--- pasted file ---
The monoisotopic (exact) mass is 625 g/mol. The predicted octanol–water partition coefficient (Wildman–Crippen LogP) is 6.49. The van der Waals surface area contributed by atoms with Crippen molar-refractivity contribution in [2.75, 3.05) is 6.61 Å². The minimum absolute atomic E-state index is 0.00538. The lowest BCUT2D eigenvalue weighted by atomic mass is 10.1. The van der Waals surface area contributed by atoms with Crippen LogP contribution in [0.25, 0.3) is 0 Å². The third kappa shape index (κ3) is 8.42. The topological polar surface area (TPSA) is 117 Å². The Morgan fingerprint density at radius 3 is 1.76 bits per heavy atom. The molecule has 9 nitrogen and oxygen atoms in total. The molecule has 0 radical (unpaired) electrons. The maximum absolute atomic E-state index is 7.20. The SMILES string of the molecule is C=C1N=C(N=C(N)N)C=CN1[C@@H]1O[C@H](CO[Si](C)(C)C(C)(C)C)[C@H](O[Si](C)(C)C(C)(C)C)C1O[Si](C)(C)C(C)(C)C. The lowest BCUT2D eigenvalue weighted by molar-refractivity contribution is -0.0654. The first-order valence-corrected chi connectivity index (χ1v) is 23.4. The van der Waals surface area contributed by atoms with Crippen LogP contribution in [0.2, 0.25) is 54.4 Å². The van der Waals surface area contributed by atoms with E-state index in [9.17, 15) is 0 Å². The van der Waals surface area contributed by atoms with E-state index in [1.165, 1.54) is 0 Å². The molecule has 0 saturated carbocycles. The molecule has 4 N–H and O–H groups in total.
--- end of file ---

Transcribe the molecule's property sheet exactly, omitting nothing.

The monoisotopic (exact) mass is 625 g/mol. The predicted octanol–water partition coefficient (Wildman–Crippen LogP) is 6.49. The van der Waals surface area contributed by atoms with Crippen molar-refractivity contribution in [2.75, 3.05) is 6.61 Å². The minimum absolute atomic E-state index is 0.00538. The lowest BCUT2D eigenvalue weighted by atomic mass is 10.1. The van der Waals surface area contributed by atoms with Crippen LogP contribution in [0.25, 0.3) is 0 Å². The third kappa shape index (κ3) is 8.42. The topological polar surface area (TPSA) is 117 Å². The Morgan fingerprint density at radius 3 is 1.76 bits per heavy atom. The molecule has 9 nitrogen and oxygen atoms in total. The molecule has 0 radical (unpaired) electrons. The maximum absolute atomic E-state index is 7.20. The SMILES string of the molecule is C=C1N=C(N=C(N)N)C=CN1[C@@H]1O[C@H](CO[Si](C)(C)C(C)(C)C)[C@H](O[Si](C)(C)C(C)(C)C)C1O[Si](C)(C)C(C)(C)C. The lowest BCUT2D eigenvalue weighted by molar-refractivity contribution is -0.0654. The first-order valence-corrected chi connectivity index (χ1v) is 23.4. The van der Waals surface area contributed by atoms with Crippen LogP contribution in [0.2, 0.25) is 54.4 Å². The van der Waals surface area contributed by atoms with E-state index in [9.17, 15) is 0 Å². The van der Waals surface area contributed by atoms with E-state index in [1.165, 1.54) is 0 Å². The molecule has 0 saturated carbocycles. The molecule has 4 N–H and O–H groups in total.